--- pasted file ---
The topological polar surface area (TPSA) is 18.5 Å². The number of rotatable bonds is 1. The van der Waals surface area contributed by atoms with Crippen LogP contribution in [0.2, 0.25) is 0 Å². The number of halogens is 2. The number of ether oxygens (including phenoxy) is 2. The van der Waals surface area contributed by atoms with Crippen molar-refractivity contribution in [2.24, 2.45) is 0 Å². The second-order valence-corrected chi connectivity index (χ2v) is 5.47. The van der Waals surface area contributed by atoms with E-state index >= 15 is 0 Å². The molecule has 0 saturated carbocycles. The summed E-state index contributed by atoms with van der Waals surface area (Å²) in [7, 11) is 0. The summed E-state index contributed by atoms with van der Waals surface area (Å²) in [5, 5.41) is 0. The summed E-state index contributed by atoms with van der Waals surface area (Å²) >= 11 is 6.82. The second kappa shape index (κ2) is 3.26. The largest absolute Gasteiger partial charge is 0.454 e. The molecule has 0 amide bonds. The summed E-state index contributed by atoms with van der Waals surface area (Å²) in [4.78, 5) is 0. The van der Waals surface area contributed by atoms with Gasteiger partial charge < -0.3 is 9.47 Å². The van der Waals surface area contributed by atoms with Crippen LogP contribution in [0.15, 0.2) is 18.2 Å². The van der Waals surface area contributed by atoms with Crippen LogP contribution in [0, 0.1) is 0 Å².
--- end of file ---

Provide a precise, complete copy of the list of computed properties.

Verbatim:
The topological polar surface area (TPSA) is 18.5 Å². The number of rotatable bonds is 1. The van der Waals surface area contributed by atoms with Crippen LogP contribution in [0.2, 0.25) is 0 Å². The number of halogens is 2. The number of ether oxygens (including phenoxy) is 2. The van der Waals surface area contributed by atoms with Crippen molar-refractivity contribution in [2.24, 2.45) is 0 Å². The second-order valence-corrected chi connectivity index (χ2v) is 5.47. The van der Waals surface area contributed by atoms with E-state index >= 15 is 0 Å². The molecule has 0 saturated carbocycles. The summed E-state index contributed by atoms with van der Waals surface area (Å²) in [7, 11) is 0. The summed E-state index contributed by atoms with van der Waals surface area (Å²) in [5, 5.41) is 0. The summed E-state index contributed by atoms with van der Waals surface area (Å²) >= 11 is 6.82. The second kappa shape index (κ2) is 3.26. The largest absolute Gasteiger partial charge is 0.454 e. The molecule has 0 amide bonds. The summed E-state index contributed by atoms with van der Waals surface area (Å²) in [4.78, 5) is 0. The van der Waals surface area contributed by atoms with Gasteiger partial charge < -0.3 is 9.47 Å². The van der Waals surface area contributed by atoms with Crippen LogP contribution in [0.15, 0.2) is 18.2 Å². The van der Waals surface area contributed by atoms with Crippen LogP contribution in [0, 0.1) is 0 Å².